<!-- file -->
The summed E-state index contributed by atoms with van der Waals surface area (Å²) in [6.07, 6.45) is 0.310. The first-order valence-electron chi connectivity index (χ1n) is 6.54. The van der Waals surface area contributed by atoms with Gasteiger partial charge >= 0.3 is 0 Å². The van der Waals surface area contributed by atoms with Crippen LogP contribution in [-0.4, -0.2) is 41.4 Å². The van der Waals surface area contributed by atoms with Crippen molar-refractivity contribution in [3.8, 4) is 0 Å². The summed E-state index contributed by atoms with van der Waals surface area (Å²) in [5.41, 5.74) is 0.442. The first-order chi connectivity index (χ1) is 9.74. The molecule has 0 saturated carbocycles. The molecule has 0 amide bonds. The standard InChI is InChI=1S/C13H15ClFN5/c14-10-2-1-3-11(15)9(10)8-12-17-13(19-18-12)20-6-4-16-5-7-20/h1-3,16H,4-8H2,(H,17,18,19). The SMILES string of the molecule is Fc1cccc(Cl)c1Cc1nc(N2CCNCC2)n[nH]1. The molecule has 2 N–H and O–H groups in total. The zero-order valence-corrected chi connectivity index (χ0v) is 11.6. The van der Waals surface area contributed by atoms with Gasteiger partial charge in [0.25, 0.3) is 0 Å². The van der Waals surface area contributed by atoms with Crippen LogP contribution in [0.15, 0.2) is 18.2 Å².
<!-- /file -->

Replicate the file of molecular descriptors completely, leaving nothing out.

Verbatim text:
The summed E-state index contributed by atoms with van der Waals surface area (Å²) in [6.07, 6.45) is 0.310. The first-order valence-electron chi connectivity index (χ1n) is 6.54. The van der Waals surface area contributed by atoms with Gasteiger partial charge >= 0.3 is 0 Å². The van der Waals surface area contributed by atoms with Crippen LogP contribution in [-0.4, -0.2) is 41.4 Å². The van der Waals surface area contributed by atoms with Crippen molar-refractivity contribution in [3.8, 4) is 0 Å². The summed E-state index contributed by atoms with van der Waals surface area (Å²) in [5.41, 5.74) is 0.442. The first-order chi connectivity index (χ1) is 9.74. The molecule has 0 saturated carbocycles. The molecule has 0 amide bonds. The standard InChI is InChI=1S/C13H15ClFN5/c14-10-2-1-3-11(15)9(10)8-12-17-13(19-18-12)20-6-4-16-5-7-20/h1-3,16H,4-8H2,(H,17,18,19). The SMILES string of the molecule is Fc1cccc(Cl)c1Cc1nc(N2CCNCC2)n[nH]1. The molecule has 2 N–H and O–H groups in total. The zero-order valence-corrected chi connectivity index (χ0v) is 11.6. The van der Waals surface area contributed by atoms with Gasteiger partial charge in [0.25, 0.3) is 0 Å². The van der Waals surface area contributed by atoms with Crippen LogP contribution in [0.15, 0.2) is 18.2 Å².